San Francisco and New York Affordable Housing Plans Compared


San Francisco and New York: Two Mayors’ Affordable Agendas. Mayor Ed Lee photo: Oracle PR via Flickr; Mayor Bill de Blasio photo: Kevin Case via Flickr

Part of a special report on solutions for housing affordability in San Francisco. A version of this story ran in the summer 2014 print edition.

San Francisco is not the only city in a housing crisis. The multi-year plan proposed by Mayor Ed Lee bears some similarities to those proposed by Bill de Blasio, the new mayor of New York, where even last week a major initiative advanced to fix older affordable buildings.

The San Francisco Public Press compared the two plans as part of its summer print edition, which researched potential solutions to the local housing crisis.

Mayor Ed Lee’s six-year plan would build or restore 30,000 total units by 2020, with a goal of keeping one-third designated affordable.

De Blasio’s 10-year housing plan would create 80,000 new permanently affordable homes and preserve 120,000 existing ones. The plan would cost $41.1 billion in state, federal and private funds.

De Blasio’s proposed reforms address what he called “the affordability crunch” — the median rent has risen 75 percent while the median income has dropped 4.8 percent. Last Wednesday he unveiled a $350 million fund, which will get contributions from 16 private and public entities, including loans at a 2.75 percent interest rate. It would rehabilitate existing affordable housing and retrofit buildings for energy efficiency.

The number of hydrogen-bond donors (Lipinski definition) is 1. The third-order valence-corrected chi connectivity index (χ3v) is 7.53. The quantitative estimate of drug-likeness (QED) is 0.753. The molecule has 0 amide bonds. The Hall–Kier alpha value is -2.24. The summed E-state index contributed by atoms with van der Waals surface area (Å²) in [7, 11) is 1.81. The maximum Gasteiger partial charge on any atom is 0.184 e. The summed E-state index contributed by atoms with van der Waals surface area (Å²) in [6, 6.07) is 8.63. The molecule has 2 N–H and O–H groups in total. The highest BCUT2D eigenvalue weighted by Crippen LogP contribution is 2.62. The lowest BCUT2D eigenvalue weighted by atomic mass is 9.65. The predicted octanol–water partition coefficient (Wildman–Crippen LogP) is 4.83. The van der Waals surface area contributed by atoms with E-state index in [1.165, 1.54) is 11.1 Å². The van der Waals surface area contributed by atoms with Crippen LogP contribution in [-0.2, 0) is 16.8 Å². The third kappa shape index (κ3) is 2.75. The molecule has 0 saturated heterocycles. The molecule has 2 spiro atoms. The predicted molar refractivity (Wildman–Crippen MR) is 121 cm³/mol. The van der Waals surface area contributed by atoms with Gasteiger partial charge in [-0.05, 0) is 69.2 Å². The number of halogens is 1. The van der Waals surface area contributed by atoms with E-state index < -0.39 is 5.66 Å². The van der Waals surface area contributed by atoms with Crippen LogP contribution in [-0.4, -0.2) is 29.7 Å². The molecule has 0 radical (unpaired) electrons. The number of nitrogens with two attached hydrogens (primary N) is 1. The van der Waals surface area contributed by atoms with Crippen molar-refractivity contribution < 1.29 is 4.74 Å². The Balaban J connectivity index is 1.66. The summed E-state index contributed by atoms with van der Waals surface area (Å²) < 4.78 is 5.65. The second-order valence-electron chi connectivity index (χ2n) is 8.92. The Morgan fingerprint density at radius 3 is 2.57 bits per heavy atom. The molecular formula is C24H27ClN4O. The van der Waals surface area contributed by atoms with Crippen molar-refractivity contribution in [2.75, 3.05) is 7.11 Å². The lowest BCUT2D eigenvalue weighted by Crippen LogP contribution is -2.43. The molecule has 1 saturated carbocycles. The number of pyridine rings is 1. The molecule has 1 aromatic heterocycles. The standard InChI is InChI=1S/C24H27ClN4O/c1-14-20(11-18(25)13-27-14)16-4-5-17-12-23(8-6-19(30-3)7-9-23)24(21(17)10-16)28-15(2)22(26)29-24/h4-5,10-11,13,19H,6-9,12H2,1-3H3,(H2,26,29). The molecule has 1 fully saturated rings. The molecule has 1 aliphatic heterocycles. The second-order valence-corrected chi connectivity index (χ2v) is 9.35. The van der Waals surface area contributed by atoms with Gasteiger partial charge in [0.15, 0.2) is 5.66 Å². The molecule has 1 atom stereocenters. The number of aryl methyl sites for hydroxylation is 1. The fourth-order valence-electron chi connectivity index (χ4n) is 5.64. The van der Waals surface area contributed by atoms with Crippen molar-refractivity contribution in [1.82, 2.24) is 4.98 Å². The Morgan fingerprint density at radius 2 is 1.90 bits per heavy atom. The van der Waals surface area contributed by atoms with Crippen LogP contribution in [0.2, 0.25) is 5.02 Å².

“We cannot have a city with enclaves for the very very rich and also enclaves for the very very poor,” de Blasio said. The money would go toward renovating 7,500 units of affordable housing in midsize buildings, those with 20 to 100 apartments. “Those are the backbone of so many neighborhoods that working people live in in this city.”

With all this in motion, we thought it was a good time to compare highlights from the affordable housing plans from the two mayors:


San Francisco and New York: Two Mayors’ Affordable Agendas




INCLUSIONARY HOUSING mandates a percentage of new construction set aside for people with low and moderate incomes. Units are priced below market rate to encourage a mix of economic strata. Would require developers to set aside 20 percent of units as permanently affordable in all new developments. Rezoning would create mixed-income, mixed-use neighborhoods, so affordable housing sits beside market-rate apartments in pricier areas. Nothing new is planned. Current program requires developers with 10 or more units to pay into a city affordable housing fund, designate 12 percent of units on-site as affordable (15 percent in some areas) or build housing equivalent to 20 percent off-site.
MIXED-INCOME HOUSING PROGRAMS juxtapose market-rate housing with set-asides for lower income brackets. Can be priced exclusively for low and moderate incomes. De Blasio would subsidize new mixed-income developments targeting 20 percent of units to low-income households (50-80 percent of area median income, or AMI), 30 percent for moderate-income (81-120 percent of AMI), and 50 percent for middle-income (121-165 percent of AMI). Nothing is planned.
NEW HOUSING PROJECTS on underused land. Identify vacant and inefficiently used sites where affordable housing and mixed-use developments can be built. The city would amass sites for one- to four-family homeownership clusters and buildings up to 20 rental units. Now under development: market-rate projects with an affordable housing component at Hunters Point Shipyard, Parkmerced, Visitacion Valley and Treasure Island.